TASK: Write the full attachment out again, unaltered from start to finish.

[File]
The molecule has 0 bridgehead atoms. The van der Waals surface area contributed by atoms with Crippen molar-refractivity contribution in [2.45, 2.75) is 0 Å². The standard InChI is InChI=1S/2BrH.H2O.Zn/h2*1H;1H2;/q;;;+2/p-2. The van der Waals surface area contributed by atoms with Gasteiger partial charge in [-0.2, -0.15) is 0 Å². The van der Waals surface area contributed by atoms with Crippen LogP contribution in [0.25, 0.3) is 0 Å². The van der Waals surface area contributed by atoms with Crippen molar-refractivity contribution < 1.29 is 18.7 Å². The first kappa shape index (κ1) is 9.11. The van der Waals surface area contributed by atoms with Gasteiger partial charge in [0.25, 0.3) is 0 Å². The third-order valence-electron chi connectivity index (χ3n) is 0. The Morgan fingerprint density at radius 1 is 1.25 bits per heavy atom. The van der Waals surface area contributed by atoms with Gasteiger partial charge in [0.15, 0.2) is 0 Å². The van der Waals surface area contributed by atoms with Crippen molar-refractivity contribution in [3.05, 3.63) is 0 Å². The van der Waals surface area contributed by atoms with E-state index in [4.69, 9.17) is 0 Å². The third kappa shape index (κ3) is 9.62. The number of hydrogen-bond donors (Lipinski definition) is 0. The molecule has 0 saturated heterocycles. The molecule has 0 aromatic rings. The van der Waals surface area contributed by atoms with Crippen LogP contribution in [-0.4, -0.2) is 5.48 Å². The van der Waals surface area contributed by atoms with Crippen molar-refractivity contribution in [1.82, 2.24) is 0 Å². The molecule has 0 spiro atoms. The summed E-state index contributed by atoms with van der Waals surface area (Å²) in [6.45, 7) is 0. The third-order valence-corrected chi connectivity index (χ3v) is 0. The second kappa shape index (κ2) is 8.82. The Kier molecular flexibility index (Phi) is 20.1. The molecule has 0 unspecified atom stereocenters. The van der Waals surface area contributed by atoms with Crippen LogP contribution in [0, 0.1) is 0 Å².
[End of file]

The molecule has 0 bridgehead atoms. The van der Waals surface area contributed by atoms with Crippen molar-refractivity contribution in [2.45, 2.75) is 0 Å². The standard InChI is InChI=1S/2BrH.H2O.Zn/h2*1H;1H2;/q;;;+2/p-2. The van der Waals surface area contributed by atoms with Gasteiger partial charge in [-0.2, -0.15) is 0 Å². The van der Waals surface area contributed by atoms with Crippen LogP contribution in [0.25, 0.3) is 0 Å². The van der Waals surface area contributed by atoms with Crippen molar-refractivity contribution < 1.29 is 18.7 Å². The first kappa shape index (κ1) is 9.11. The van der Waals surface area contributed by atoms with Gasteiger partial charge in [0.25, 0.3) is 0 Å². The third-order valence-electron chi connectivity index (χ3n) is 0. The Morgan fingerprint density at radius 1 is 1.25 bits per heavy atom. The van der Waals surface area contributed by atoms with Gasteiger partial charge in [0.15, 0.2) is 0 Å². The van der Waals surface area contributed by atoms with Crippen molar-refractivity contribution in [3.05, 3.63) is 0 Å². The van der Waals surface area contributed by atoms with E-state index in [4.69, 9.17) is 0 Å². The third kappa shape index (κ3) is 9.62. The number of hydrogen-bond donors (Lipinski definition) is 0. The molecule has 0 saturated heterocycles. The molecule has 0 aromatic rings. The van der Waals surface area contributed by atoms with Crippen LogP contribution in [-0.4, -0.2) is 5.48 Å². The van der Waals surface area contributed by atoms with Crippen molar-refractivity contribution in [1.82, 2.24) is 0 Å². The molecule has 0 spiro atoms. The summed E-state index contributed by atoms with van der Waals surface area (Å²) in [6.45, 7) is 0. The third-order valence-corrected chi connectivity index (χ3v) is 0. The second kappa shape index (κ2) is 8.82. The Kier molecular flexibility index (Phi) is 20.1. The molecule has 0 unspecified atom stereocenters. The van der Waals surface area contributed by atoms with Crippen LogP contribution in [0, 0.1) is 0 Å².